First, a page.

I hope you’ll find this to be a good fit for the site. Thank you so much for your time and consideration [your name]
2. You don’t optimize your guest post
The author bio is your tiny piece of real estate for adding value to the host’s site.
Be strategic with it. Rather than sending people to your homepage, send them to a dedicated landing page.
Yes, you want traffic and you’ll get that. But you also want to convert this traffic to subscribers and start nurturing and building a relationship with them.
You could also go the extra mile and tailor the landing page for each site you guest post for.
And don’t stuff your author bio with 4-5 link of all your social media profiles. Give people too many choices and they take none.
Have 2 at maximum.
Here are 2 examples of author bios I’ve written. There’s just 1 single link straight to the landing page.
3. You disappear once the guest post is out
When you do guest post, be thankful and respectful.
The host has lent you the platform that they’ve built.
When people take the time to leave a comment, reply to every single one even if the host responds to the comment.
It’s a nice gesture and gives you an opportunity to build a relationship with the host.
Don’t disappear once the post is out.
#2 Rub shoulders with influencers by sharing their work within your content
Share influencers’ work in the form of examples and case studies in your own post.
This not only boosts your authority as someone who knows your niche well but it also gives you the opportunity to build good will with influencers. And when they do decide to share your work, it’s a huge opportunity to get in from of their fan base which is way bigger than yours.
The important step though is to email them and let them know you’ve linked to one of their posts or resources.
Send them an email to let them know you appreciate their work and share your resource.
Here’s an example of one of the emails I sent Ramsay from Blog Tyrant.
Did you notice something?
I didn’t ask for a share. Influencers are usually so used to getting emails asking them for links, shares and advise.
Be someone who gives for a change. 80% of influencers I’ve written to have shared that piece of content without me even asking.
Some even go a step further and comment on the post, like Ryan Biddulph did for this post.
If you’d prefer to ask for a share, be tactful and tasteful about it.
Have a look at this email sent by one of my readers Pawan. He not only gives a gist of the article he wrote, he also references what tip of mine he shared.
#3 Make sharing your posts ridiculously easy
The more you get your posts in front of people, the easier it will be for new readers to subscribe. Here are a few ways you can do this.
Add share buttons
Use a plugin like Social Warfare that gives you the option of placing share buttons at the top and bottom of each post. It also lets you share the correct image sizes for each social media platform without any weird cropping.
This makes it really easy for people to share while they are browsing your page.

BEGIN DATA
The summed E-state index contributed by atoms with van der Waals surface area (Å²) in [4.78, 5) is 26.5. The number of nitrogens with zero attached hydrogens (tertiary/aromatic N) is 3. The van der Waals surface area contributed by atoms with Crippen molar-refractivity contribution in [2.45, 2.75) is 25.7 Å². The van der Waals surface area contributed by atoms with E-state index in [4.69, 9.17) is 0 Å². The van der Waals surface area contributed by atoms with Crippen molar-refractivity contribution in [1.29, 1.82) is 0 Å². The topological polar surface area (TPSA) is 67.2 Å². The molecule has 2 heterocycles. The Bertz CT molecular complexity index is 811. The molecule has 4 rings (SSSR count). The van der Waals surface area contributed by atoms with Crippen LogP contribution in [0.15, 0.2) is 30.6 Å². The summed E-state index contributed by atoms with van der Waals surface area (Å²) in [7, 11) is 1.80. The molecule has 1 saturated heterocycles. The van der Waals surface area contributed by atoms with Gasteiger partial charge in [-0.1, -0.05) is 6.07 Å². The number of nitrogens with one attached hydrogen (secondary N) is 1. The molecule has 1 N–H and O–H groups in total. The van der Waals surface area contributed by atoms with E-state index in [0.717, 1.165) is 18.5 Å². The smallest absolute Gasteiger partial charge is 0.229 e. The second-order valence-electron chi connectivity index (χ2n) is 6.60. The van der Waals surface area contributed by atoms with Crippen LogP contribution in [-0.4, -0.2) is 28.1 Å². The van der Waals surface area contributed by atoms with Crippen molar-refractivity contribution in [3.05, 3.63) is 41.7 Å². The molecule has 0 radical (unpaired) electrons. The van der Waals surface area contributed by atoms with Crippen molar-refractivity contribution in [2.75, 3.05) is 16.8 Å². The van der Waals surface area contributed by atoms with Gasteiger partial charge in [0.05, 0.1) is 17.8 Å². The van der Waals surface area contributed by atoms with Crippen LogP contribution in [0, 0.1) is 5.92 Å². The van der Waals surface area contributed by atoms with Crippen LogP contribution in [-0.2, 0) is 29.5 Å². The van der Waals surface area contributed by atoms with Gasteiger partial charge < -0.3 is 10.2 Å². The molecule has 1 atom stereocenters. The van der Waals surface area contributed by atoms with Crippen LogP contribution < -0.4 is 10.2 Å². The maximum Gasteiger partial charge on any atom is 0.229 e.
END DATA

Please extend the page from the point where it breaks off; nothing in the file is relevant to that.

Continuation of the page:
Add linkable assets
If you have a pin image or infographic, display it clearly on the post.
This gives people the impetus to click and easily pin it. People skim when they are reading on the web so if it’s not visible, it’s not clicked or pinned.
Add click to tweets
Click to tweets are quotes or punchy sentences within each post.
If you use Social Warfare, you can easily create click to tweet boxes within your posts like I’ve done here:The more you get your posts in front of people, the easier it will be for new readers to subscribe.Click To Tweet
Add share links to emails and thank you pages
Go to Sharelink generator to create Facebook share links, Twitter “tweet this” links and Google Plus share links using this site.
#4 Promote your work on social media
New bloggers often get caught up in the content creation wheel. I did too.
You keep trying to increase the number of content pieces on your site and forget about promotion.
My recommendation is to start with Pinterest and 1 other social media platform where your audience hangs out.
Pinterest boosted my traffic and although I started a good 6-7 months after I launched my blog, it quickly became my number 1 traffic source
Here’s your plan of action when it comes to promotion.
If you’re pressed for time, focus just on Pinterest
- Create 2-3 pin images per post. You need to increase your volume of pins especially when you’re brand new. This also lets you see which type of pin gives you the most click-throughs.
- Have a clearly identifiable headline on the pin image. Headlines that promise a benefit or to solve a problem will attract more click-throughs to your site.
- Capture that traffic using an exit intent pop-up or content upgrade.
Participate in Facebook promo threads
- Create a schedule of Facebook group promo days.
- Create a description for each post and save it in notes or in a Google doc.
Here’s how you create a good description: 2. Have a call to action Plug them into this template: